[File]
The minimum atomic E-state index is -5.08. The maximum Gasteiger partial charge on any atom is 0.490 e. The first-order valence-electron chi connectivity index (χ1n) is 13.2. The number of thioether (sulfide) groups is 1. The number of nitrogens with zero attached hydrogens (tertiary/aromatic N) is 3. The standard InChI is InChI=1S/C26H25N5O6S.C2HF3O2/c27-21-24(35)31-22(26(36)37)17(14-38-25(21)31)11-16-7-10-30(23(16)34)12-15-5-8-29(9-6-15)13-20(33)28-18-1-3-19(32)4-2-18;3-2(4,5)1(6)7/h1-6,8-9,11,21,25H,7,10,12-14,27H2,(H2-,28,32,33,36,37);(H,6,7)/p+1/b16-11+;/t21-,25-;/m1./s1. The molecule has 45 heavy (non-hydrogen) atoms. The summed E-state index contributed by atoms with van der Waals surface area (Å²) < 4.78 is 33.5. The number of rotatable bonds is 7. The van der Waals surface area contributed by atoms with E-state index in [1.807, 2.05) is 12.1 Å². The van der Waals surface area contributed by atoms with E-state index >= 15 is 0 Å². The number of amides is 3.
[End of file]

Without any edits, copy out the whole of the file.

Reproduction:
The minimum atomic E-state index is -5.08. The maximum Gasteiger partial charge on any atom is 0.490 e. The first-order valence-electron chi connectivity index (χ1n) is 13.2. The number of thioether (sulfide) groups is 1. The number of nitrogens with zero attached hydrogens (tertiary/aromatic N) is 3. The standard InChI is InChI=1S/C26H25N5O6S.C2HF3O2/c27-21-24(35)31-22(26(36)37)17(14-38-25(21)31)11-16-7-10-30(23(16)34)12-15-5-8-29(9-6-15)13-20(33)28-18-1-3-19(32)4-2-18;3-2(4,5)1(6)7/h1-6,8-9,11,21,25H,7,10,12-14,27H2,(H2-,28,32,33,36,37);(H,6,7)/p+1/b16-11+;/t21-,25-;/m1./s1. The molecule has 45 heavy (non-hydrogen) atoms. The summed E-state index contributed by atoms with van der Waals surface area (Å²) < 4.78 is 33.5. The number of rotatable bonds is 7. The van der Waals surface area contributed by atoms with E-state index in [1.807, 2.05) is 12.1 Å². The van der Waals surface area contributed by atoms with E-state index >= 15 is 0 Å². The number of amides is 3.